The Presets ~ My People [2⊘⊘7]

Tall and tan and young and lovely,” the first verse perhaps beginning a brief homage to the Brazillian bossa nova jazz song, “The Girl from Ipanema,” itself a worldwide hit of the 1960s referencing the fashionable neighborhood of southern Rio de Janeiro and (then) seventeen-year-old, Helô Pinheiro. She was, “the paradigm of the young Carioca: a golden teenage girl, a mixture of flower and mermaid, full of light and grace, the sight of whom is also sad in that she carries with her the feeling of youth that fades, of the beauty that is not ours alone—it is a gift of life in its beautiful and melancholic constant ebb and flow.” []

Tall and tan and young and lovely. I follow all around the world for you.
And you’ll find out tonight. oh, it’s a world of extremes.
Political ceremony. They’ll never find a happy home for you.
But know that’s not the only chance you’ll get, yeah, you’ll see.

“My People” is the first single from Australian electronic music duo The Presets‘ second album Apocalypso and was nominated for two ARIA Awards, Single of the Year and Best Video (Kris Moyes). It won the latter.

In reference to asylum seekers in Australian detention centers, band member and songwriter Julian Hamilton states, “I wanted to write a song about this horrible phenomenon where people come out here in search of a better life and we lock them up.” Fellow bandmate Kim Moyes said, “In a lot of ways [the song is] a ‘mega-mix’ of three or four Presets ideas and it’s a really glued-together, solid Presets [song].” []

“Still the celebration haunts. Today, I heard it on the radio.
They’ve gone and found a way to get me out from this place.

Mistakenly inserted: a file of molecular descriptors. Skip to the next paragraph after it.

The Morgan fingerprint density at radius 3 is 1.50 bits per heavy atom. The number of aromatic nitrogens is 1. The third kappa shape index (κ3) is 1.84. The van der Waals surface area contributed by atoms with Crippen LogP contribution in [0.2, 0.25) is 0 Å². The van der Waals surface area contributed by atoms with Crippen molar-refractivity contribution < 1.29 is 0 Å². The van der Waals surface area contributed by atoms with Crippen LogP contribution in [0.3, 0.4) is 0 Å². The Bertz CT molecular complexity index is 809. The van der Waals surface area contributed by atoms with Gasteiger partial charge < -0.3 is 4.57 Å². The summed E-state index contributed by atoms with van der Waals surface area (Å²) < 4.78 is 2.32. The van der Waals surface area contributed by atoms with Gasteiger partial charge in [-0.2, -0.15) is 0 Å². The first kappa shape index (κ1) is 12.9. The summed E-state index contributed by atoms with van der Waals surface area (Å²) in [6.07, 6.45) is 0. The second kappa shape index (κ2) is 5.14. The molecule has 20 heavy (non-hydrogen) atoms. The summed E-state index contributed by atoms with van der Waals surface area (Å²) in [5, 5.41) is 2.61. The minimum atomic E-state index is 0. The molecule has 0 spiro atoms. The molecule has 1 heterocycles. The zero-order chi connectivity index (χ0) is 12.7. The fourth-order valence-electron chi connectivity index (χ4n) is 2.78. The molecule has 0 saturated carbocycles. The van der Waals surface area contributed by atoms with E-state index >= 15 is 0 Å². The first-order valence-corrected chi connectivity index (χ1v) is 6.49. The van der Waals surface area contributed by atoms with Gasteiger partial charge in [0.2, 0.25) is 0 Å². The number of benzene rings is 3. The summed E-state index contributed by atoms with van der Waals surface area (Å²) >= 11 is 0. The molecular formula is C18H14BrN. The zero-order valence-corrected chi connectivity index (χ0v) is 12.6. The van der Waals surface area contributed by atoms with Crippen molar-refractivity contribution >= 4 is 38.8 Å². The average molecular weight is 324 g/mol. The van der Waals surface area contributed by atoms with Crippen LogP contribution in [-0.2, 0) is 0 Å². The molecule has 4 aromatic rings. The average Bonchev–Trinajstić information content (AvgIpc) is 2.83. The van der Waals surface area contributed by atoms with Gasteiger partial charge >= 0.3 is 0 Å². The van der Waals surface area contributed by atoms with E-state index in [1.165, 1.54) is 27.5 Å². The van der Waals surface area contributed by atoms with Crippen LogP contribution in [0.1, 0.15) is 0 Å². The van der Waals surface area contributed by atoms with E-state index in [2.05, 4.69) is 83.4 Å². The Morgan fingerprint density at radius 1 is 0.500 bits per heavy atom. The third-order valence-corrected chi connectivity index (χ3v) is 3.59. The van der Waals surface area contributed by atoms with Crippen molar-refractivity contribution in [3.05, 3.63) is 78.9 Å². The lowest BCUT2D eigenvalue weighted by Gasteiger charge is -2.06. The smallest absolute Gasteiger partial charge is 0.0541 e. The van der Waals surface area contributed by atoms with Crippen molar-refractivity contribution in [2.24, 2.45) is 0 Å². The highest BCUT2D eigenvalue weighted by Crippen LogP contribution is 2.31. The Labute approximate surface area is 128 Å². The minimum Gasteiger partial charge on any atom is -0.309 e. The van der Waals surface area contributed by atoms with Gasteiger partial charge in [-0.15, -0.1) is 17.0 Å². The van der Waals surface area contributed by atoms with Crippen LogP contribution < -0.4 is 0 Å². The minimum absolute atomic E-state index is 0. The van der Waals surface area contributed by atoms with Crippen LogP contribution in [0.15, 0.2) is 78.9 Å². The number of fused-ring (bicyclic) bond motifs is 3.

Soldiers on the waterfront. They wanna ship me far away.
I’ll find my way tonight, so I can find my way to you…”

While the Presets had always been anthemic, My People was a call to arms. It thunders to life with a grinding synthesizer, a clangourous kick drum, and a nasally, stubborn choral line. Then in come the vocals of Julian Hamilton, sounding oddly defiant for a song that’s ostensibly a party jam.

Hamilton continues, ”I felt so horrible about the way we treat these destitute people that I wanted to write a desperate-sounding song – the line ‘let me hear you scream if you’re with me’ could be understood to come from the perspective of someone who is locked up, needing to hear that there are people outside who are behind him and supporting him. I doubt they’re going to be playing The Presets in detention centers, but I really wanted to let everyone know that there are people in Australia who care, and this song is my attempt at doing that.

I’m here with all of my people.
Locked up with all of my people.
So let me hear you scream if you’re with me!”


The Presets’

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